Every September, on the eve of Yom Kippur, certain streets in Crown Heights, Borough Park, and South Williamsburg become a bloody and feathered stage for two opposing groups. Animal rights activists corralled behind police barricades scream "Murderers!" while ultra-Orthodox Jewish families perform Kaporos—a ritual that involves swinging live chickens by the wing, reciting sin-absolving prayers, and killing the chickens with deft slices to the neck.

And this year, well in advance of Yom Kippur 2015, Kaporos opponents are taking their fight to the courts. The Alliance to End Chickens as Kaporos—a group that has hosted multiple pro-chicken rallies around Brooklyn in recent years—has filed suit against the city, the Health Department, and prominent rabbis, in the hopes of banning the ritual altogether. In an affidavit, quoted at length in the Daily News, the Alliance's lawyers argue that the ritual is not only a health risk, but one that has ballooned in recent years:

"Ten years ago, Kaporos only occurred in several small alleys and a handful of synagogue parking lots. However, every year it has increased in size and scope. Today, Kaporos has become an overwhelming event that has spiraled out of control... [into] a carnival like atmosphere of bloody violence."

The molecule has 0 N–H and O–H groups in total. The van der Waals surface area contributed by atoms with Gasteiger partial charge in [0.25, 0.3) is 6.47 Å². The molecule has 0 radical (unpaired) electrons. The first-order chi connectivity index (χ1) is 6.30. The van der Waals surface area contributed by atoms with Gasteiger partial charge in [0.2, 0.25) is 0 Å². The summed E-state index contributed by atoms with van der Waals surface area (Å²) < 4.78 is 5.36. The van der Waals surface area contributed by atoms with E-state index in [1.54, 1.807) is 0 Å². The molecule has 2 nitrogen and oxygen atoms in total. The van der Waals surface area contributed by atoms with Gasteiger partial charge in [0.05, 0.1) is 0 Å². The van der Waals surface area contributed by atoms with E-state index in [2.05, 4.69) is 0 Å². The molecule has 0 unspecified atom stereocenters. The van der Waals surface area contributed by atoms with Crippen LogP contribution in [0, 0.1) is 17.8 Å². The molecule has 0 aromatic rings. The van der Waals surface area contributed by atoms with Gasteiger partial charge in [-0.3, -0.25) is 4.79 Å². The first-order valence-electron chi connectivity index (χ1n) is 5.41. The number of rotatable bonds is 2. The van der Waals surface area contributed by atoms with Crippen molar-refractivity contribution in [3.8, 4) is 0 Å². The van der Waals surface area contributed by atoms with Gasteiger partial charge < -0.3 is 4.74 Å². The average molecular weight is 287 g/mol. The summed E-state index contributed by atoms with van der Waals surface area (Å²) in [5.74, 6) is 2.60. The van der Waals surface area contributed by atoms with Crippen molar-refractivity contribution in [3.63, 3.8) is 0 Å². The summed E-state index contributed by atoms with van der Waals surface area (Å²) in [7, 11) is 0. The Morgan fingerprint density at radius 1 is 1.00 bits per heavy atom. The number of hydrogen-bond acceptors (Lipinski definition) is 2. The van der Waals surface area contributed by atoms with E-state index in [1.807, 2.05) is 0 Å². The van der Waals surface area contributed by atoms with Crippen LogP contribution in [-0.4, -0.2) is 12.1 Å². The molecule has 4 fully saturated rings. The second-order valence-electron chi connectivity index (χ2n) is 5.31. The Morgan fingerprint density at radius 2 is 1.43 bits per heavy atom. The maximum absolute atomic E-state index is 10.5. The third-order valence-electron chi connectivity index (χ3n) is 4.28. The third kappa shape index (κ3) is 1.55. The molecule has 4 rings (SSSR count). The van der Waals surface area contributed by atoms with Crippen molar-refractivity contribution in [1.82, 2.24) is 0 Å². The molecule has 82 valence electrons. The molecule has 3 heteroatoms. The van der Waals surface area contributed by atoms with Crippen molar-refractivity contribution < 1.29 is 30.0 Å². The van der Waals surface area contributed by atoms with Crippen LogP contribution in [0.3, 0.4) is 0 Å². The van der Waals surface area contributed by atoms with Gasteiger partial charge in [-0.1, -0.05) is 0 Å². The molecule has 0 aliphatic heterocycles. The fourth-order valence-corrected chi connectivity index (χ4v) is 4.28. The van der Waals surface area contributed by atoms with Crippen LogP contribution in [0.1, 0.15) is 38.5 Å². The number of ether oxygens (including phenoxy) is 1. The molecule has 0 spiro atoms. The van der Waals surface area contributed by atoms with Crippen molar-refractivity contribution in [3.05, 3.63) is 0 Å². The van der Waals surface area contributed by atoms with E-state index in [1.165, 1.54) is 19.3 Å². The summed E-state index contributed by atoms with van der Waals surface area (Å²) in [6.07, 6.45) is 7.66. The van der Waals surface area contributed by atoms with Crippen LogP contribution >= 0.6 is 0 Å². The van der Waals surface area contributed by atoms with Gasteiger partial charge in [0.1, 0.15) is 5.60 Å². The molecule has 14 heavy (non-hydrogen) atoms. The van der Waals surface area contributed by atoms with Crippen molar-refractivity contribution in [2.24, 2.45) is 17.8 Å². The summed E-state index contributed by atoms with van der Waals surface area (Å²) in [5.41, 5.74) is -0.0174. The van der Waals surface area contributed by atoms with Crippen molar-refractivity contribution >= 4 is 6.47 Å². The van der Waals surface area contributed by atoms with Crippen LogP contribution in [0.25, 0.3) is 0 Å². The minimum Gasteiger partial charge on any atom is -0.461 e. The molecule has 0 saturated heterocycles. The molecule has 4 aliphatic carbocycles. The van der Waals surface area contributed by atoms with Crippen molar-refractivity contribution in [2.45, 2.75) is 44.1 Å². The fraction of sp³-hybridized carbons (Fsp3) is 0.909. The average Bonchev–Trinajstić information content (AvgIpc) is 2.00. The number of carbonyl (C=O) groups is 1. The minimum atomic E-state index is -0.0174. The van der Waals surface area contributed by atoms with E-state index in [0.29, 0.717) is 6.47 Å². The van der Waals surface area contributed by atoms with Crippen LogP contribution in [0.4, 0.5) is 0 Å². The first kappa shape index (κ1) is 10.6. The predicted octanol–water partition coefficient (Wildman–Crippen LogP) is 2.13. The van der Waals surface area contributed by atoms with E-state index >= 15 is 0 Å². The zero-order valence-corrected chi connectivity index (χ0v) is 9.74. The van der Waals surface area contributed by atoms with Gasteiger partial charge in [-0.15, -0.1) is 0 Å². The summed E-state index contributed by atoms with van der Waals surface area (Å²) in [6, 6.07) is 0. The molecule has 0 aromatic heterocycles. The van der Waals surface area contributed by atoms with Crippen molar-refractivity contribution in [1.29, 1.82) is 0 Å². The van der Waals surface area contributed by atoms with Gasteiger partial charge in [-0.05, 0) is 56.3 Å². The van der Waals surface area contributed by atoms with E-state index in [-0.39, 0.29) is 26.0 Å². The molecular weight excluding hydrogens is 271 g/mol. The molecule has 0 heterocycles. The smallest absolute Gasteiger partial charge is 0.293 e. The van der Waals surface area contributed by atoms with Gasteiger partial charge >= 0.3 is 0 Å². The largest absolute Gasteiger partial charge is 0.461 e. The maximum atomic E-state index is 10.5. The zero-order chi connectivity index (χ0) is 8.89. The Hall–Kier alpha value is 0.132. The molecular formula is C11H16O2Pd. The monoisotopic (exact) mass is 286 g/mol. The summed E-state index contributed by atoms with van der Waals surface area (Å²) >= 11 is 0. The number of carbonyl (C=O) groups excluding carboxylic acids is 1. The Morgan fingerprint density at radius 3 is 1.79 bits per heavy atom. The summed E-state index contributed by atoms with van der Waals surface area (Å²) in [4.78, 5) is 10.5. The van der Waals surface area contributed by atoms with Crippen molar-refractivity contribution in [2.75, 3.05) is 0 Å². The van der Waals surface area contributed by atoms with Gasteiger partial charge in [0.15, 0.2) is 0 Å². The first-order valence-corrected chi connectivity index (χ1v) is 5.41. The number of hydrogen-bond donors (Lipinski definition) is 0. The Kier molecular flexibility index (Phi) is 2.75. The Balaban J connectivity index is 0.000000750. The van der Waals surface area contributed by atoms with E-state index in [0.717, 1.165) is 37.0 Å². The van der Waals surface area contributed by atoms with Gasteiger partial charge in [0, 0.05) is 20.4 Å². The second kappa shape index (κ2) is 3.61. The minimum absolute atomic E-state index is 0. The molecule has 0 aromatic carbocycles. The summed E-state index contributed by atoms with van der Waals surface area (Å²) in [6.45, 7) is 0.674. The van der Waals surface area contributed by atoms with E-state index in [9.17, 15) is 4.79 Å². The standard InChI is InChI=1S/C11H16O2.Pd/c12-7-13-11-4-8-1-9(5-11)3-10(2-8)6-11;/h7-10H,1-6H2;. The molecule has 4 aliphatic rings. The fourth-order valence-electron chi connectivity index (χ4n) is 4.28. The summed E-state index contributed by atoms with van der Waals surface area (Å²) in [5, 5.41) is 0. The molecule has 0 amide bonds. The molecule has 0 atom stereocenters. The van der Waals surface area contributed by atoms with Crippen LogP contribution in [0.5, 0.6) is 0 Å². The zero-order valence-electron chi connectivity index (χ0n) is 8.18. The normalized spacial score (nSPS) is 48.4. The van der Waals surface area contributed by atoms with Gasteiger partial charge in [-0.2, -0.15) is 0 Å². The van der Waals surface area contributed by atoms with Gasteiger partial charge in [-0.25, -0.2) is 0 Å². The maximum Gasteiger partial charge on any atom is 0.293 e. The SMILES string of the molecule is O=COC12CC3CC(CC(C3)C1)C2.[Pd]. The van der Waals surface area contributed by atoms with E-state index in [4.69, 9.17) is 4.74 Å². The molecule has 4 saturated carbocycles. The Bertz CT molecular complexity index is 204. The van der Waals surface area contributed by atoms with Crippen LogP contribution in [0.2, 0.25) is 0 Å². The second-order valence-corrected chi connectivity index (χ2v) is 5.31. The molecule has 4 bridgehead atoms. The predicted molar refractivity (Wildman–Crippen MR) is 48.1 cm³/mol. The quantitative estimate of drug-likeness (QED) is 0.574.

Because large Orthodox families tend to purchase their Kaporos chickens from synagogues, activists argue that "this event is now motivated by money and profits, and not by religious redemption." Kaporos organizers have long maintained that the dead chickens are donated to food banks and poor families, while activists claim many of the dead chickens have simply been tossed in plastic bags and sent to landfills.

The lawsuit describes, in graphic detail, streets clogged with "dead chickens, half dead chickens, chicken blood, chicken feathers, chicken urine, chicken feces, other toxins and garbage," piling on affidavits from neighbors who say the headless chickens make them nauseous.

For his own part, "I don't know what in God's name they're talking about," Borough Park Assemblyman Dov Hikind told the Post. "They make it sound like there's blood running in the streets. It's just not true."

Here's footage from last year's Kaporos, for those who have yet to take sides: